L.A.N. had just bought a machine with a USB controller, so whatever ethernet ones did was irrelevant; if you've just paid well over £3k for your mill, the last thing you want to see is that you need to go buy a different controller (well, except that it's jammed itself in estop again, of course.)
At this point if I'd read 'The Same can't be said for USB Controllers they've all been irratic and unpredictable...they're just not good or suitable for reliable Motion control', I think we'd have been fine. There's lots of (frankly) crap computer peripherals, so a few dozen more isn't a surprise - especially with USB peripherals where the spec often feels more a guide to how it won't be implemented.
Unfortunately, I read 'The Same can't be said for USB it's irratic and unpredictable...it's not a good or suitable connection for reliable Motion control'...I replied about USB as a connection (I've experience with it on the design side) and the rest is...well...this thread.
Just off the top of my head, there's methods of attaching hard disks (like ATA over Ethernet), some thin clients etc., PPPoE does too, and that's used by almost everyone who's got VDSL2 (BT Infinity) or got Virgin Media before they moved supplying an all-in-one.
And of course, some of the industrial standards go and use, say, UDP/IP anyway!
The only reason it's using CANbus because it's a External I/O module that connects to the Main Controller Via CANbus. Hood could have easily connected straight to the main IP-A controller, but with So much I/O to make the Chiron work he's using the I/O Module.!!. . . The Controller still does all the Work and number crunching. CANbus is just used has an easy and stable way to move I/O modules around large machines to localise I/O and keep short Signal wire runs. Other wise it would mean running long signal wires back thru machines risking EMF issues.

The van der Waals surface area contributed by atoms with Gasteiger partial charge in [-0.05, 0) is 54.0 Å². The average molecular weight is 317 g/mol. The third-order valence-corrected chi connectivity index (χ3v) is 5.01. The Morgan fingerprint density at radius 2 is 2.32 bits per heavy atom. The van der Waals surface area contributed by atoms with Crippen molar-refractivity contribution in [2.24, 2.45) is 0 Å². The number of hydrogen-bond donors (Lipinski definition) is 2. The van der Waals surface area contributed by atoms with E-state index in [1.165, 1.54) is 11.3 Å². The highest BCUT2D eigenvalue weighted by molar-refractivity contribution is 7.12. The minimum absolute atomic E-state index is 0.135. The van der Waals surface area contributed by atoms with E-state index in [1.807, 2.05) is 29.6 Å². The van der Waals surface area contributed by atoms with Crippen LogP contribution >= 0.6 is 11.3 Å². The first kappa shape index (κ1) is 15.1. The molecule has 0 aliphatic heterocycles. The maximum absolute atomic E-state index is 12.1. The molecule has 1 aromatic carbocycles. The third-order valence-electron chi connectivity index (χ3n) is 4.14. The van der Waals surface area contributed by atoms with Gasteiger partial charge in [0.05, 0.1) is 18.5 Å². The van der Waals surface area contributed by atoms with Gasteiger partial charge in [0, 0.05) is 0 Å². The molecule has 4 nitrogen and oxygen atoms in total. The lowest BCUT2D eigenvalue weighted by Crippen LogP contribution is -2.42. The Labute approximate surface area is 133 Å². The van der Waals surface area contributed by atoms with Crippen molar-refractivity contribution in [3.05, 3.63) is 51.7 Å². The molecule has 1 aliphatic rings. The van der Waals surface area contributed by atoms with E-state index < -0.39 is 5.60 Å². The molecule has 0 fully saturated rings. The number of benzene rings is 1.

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Last edited by Lee Roberts; 15-06-2015 at 09:10 AM. Reason: Moderation
I think the Valid point Magicininer was making is that it's not the Communication protocol that does the work on any machine usually it's the main Controller it's self.! . Just Like it's the Encoder module working in conjunction with the Main controller on the Cslabs devise. CANbus just lets them talk to each other, albeit very fast.
Also in this case it's actually the main controller that is doing the coordinated movement between spindle and Axis by controling the Servos (Hood's spindle is Servo driven) which is connected to Control software via Ethernet.
The Encoder module is just reading the High resolution encoders which require high data rates which CANbus is very good at.! The controller deals with these internally and send the relavent signals needed for movement to what ever does the moving or turning.!!
Last edited by JAZZCNC; 07-06-2015 at 10:43 AM.
Would you pair put the handbags down! :)
In terms of Mach3, Ethernet is the more reliable communication method for external motion controllers.
The reason for this, is Mach3 can't handle any errors or glitches in the communication method.
Ethernet handles errors and glitches at a hardware level, it's also an isolated system, so is much more tolerant of external noise, and should a packet fail to reach it's destination, the hardware (ok, it's technically the embedded code in the Ethernet controller if you want to split hairs) will handle the problem and resend it until it reaches it's destination.
USB doesn't have that, so any packet of data that gets corrupted, has to be detected and handled by software. I'm sure if the plugins could be designed to do this, they would, however it's one of the things that Mach3 was never designed to handle, as it was originally written to talk directly to the parallel port.